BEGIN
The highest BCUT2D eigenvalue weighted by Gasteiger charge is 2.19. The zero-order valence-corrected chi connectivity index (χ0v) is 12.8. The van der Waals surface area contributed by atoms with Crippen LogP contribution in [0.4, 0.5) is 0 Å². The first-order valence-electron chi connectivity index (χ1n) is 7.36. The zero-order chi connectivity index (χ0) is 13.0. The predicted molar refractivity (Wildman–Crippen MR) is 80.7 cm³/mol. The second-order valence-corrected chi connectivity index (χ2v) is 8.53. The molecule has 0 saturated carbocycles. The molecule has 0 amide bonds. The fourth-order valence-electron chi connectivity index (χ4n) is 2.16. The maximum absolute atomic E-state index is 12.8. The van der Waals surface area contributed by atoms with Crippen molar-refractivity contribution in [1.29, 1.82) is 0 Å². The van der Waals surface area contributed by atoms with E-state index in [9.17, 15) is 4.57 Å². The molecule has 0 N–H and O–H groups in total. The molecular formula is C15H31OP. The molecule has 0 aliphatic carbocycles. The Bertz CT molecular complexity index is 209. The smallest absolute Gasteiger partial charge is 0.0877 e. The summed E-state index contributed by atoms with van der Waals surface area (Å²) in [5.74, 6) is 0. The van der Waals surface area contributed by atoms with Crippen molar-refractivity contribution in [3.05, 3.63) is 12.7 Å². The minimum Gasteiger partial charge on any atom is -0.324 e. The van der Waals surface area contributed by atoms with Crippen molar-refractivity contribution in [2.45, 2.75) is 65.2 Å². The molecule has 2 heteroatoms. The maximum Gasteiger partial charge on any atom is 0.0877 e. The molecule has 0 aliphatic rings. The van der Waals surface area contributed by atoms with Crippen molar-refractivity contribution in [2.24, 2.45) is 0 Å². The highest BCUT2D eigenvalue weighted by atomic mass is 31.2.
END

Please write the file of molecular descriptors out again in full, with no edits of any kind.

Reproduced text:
The highest BCUT2D eigenvalue weighted by Gasteiger charge is 2.19. The zero-order valence-corrected chi connectivity index (χ0v) is 12.8. The van der Waals surface area contributed by atoms with Crippen LogP contribution in [0.4, 0.5) is 0 Å². The first-order valence-electron chi connectivity index (χ1n) is 7.36. The zero-order chi connectivity index (χ0) is 13.0. The predicted molar refractivity (Wildman–Crippen MR) is 80.7 cm³/mol. The second-order valence-corrected chi connectivity index (χ2v) is 8.53. The molecule has 0 saturated carbocycles. The molecule has 0 amide bonds. The fourth-order valence-electron chi connectivity index (χ4n) is 2.16. The maximum absolute atomic E-state index is 12.8. The van der Waals surface area contributed by atoms with Crippen molar-refractivity contribution in [1.29, 1.82) is 0 Å². The van der Waals surface area contributed by atoms with E-state index in [9.17, 15) is 4.57 Å². The molecule has 0 N–H and O–H groups in total. The molecular formula is C15H31OP. The molecule has 0 aliphatic carbocycles. The Bertz CT molecular complexity index is 209. The smallest absolute Gasteiger partial charge is 0.0877 e. The summed E-state index contributed by atoms with van der Waals surface area (Å²) in [5.74, 6) is 0. The van der Waals surface area contributed by atoms with Crippen molar-refractivity contribution in [3.05, 3.63) is 12.7 Å². The minimum Gasteiger partial charge on any atom is -0.324 e. The van der Waals surface area contributed by atoms with Crippen molar-refractivity contribution in [2.45, 2.75) is 65.2 Å². The molecule has 2 heteroatoms. The maximum Gasteiger partial charge on any atom is 0.0877 e. The molecule has 0 aliphatic rings. The van der Waals surface area contributed by atoms with Crippen molar-refractivity contribution in [2.24, 2.45) is 0 Å². The highest BCUT2D eigenvalue weighted by atomic mass is 31.2.